Chang married Reyer, who was 30 years her senior, in August 1956, when Reyer was 65. They had a simple wedding ceremony. Reyer was an extrovert. He was popular among his many friends, and he assisted needy people. Chang, meanwhile, was just the opposite—an introvert who enjoyed solitude and always haggling.

Despite their obvious differences, they got along well, and they lived in great harmony. 
Shortly after their wedding, Chang visited Taiwan. She had a good time meeting other writers, and she toured the island and experienced the local customs. During that trip, Chang received news that her husband had suffered a stroke and was paralyzed. He was confined to bed. Chang took care of Reyer until his death. They never quarreled during their 10-year marriage.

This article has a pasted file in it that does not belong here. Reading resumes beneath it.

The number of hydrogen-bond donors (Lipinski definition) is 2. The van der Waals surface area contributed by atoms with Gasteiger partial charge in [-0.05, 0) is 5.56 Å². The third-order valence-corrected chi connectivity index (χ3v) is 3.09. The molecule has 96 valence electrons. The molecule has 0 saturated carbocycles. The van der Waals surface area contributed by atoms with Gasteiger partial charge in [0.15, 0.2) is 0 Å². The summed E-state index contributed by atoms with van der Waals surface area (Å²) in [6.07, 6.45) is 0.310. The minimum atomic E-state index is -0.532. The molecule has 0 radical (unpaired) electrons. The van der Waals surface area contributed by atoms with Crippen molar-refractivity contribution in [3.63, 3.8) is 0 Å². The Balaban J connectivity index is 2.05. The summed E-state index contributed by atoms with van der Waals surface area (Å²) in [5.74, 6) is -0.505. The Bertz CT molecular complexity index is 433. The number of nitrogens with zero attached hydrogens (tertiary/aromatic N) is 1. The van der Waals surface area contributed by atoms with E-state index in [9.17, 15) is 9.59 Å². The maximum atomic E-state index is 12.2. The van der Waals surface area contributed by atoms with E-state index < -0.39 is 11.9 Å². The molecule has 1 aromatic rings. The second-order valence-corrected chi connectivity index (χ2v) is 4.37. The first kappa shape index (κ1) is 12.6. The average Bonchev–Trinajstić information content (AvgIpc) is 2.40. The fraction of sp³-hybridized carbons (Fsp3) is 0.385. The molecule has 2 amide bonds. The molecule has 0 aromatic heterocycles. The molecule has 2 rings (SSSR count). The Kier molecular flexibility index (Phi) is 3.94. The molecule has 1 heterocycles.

In her later years, Chang lived a secluded life. She devoted herself to studying the Dream of Red Mansions and to translating the novel Hai Shang Hua, or Sing-song Girls of Shanghai (a celebrated Qing novel in the Wu dialect by Han Bangqing, 1856-1894), into English. In her will, she instructed that her bequests be given to her friends and Kuang Guangmei in Hong Kong. She also asked that her ashes be scattered in the wilderness.

 Trials and tribulations are often long, while life is short. In September 1995, Chang died in her apartment in Los Angeles. She was 75. She bid farewell to the chaotic, and sad, world. Her body was found more than a week after her death.

(Source: Women of China)